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By Tom Cassauwers

Before the hurricane came, I was a software engineer. I'd graduated with a bachelor's degree in graphic design and animation, but here in Puerto Rico there weren't many jobs in that field, so I taught myself how to code. When I began, I didn't even know how to make "hello world" appear. After a while, I was building full-blown apps.

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Powerwall residential battery with solar panels. Tesla

Tesla's plans to build the world's largest virtual power plant in South Australia will proceed after all.

The $800 million (US $634 million) project—struck in February by Tesla CEO Elon Musk and former South Australian Premier Jay Weatherill—involves installing solar panels and batteries on 50,000 homes to function as an interconnected power plant.

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Solar panels being installed on Los Angeles Air Force Base, Calif. U.S. Air Force photo / Lou Hernandez

California could become the first state in the country to require solar panels on most new homes.

The state's energy commission will vote on the new standard on Wednesday, May 9 and they are expected to approve it, the Orange County Register reported.

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Tesla

Earlier this month, Tesla CEO Elon Musk offered to help restore Puerto Rico's hurricane-wrecked power grid with the company's batteries and solar panels. Gov. Ricardo Rosselló responded positively.

Making good on the promise, Tesla has switched on a combination of its solar panels and Powerpack commercial energy storage batteries for Hospital del Niño, a children's hospital in San Juan. The Puerto Rican capital was hit especially hard by Hurricane Maria.

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Tesla is sending its Powerwall system to Puerto Rico as the island deals with widespread power loss in the wake of Hurricane Maria.

According to Electrek, the company has been quietly shipping hundreds of battery packs to be paired with solar panels to Puerto Rico ever since the storm cleared.

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One of the first adopters of Tesla's highly anticipated solar roof is none other than Elon Musk.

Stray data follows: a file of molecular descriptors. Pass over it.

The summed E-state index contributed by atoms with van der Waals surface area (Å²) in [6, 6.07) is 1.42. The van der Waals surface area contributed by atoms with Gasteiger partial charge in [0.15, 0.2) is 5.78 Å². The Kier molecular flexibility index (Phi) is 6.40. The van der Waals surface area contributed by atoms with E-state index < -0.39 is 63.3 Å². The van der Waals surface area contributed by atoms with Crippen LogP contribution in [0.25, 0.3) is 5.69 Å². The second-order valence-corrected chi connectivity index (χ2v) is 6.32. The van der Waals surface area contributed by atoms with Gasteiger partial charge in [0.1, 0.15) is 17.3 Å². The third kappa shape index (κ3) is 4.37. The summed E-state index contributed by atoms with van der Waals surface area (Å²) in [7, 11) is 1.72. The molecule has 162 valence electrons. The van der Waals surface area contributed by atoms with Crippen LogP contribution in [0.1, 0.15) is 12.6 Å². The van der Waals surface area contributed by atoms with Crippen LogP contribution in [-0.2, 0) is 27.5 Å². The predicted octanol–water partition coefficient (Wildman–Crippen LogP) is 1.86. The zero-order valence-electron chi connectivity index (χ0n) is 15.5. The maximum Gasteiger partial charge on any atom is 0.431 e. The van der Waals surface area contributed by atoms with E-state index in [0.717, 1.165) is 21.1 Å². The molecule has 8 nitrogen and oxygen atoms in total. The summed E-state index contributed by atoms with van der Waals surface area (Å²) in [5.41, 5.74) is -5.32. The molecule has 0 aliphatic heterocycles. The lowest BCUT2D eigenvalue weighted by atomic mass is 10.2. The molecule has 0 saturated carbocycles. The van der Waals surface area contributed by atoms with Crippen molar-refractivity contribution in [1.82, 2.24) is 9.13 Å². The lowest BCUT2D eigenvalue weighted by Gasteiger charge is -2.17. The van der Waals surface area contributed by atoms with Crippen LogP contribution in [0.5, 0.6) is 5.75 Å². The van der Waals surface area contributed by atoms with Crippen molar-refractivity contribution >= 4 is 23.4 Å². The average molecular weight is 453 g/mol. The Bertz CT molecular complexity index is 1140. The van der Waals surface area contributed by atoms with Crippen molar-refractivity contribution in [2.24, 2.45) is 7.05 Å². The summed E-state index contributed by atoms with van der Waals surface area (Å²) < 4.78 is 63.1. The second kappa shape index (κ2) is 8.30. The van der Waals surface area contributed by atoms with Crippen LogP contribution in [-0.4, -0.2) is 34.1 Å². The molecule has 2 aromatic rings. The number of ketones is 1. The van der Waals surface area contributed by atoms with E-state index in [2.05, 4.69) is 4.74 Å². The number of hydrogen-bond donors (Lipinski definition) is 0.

"I have them on my house, JB has them on his house," Musk revealed, referring to J.B. Straubel, Tesla's chief technology officer. "This is version one. I think this roof is going to look really knock-out as we just keep iterating."

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A home with a Powerwall 2 and solar panels. Tesla

South Australia—already home to the world's largest battery—will soon host the world's largest virtual solar plant under a landmark plan from Tesla CEO Elon Musk and the state government.

The plan involves installing a 5-kilowatt solar system and a Tesla Powerwall 2 battery on roughly 50,000 homes across the state over the next four years. The setup will be installed at no charge to the households and financed through the sale of electricity.

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Storage solutions, such as Tesla's Powerwall domestic battery, are "moving from the grid to the garage to the landing at home." Tesla Motors

If we want to accelerate the world's renewable energy transition, we'll have to modernize the electric grid and we'll need much better batteries. Just look at Germany, which generates so much clean energy on particularly windy and sunny days that electricity prices are often negative.

Sure this is good news for a German person's wallet, but as the New York Times noted, "Germany's power grid, like most others around the world, has not yet adapted to the increasing amounts of renewable energy being produced."

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Tesla/Electrek

Many people might balk at the idea of living in a home that's the size of a treehouse, but Tesla, Inc. just created a tiny house fit for its larger-than-life CEO, Elon Musk.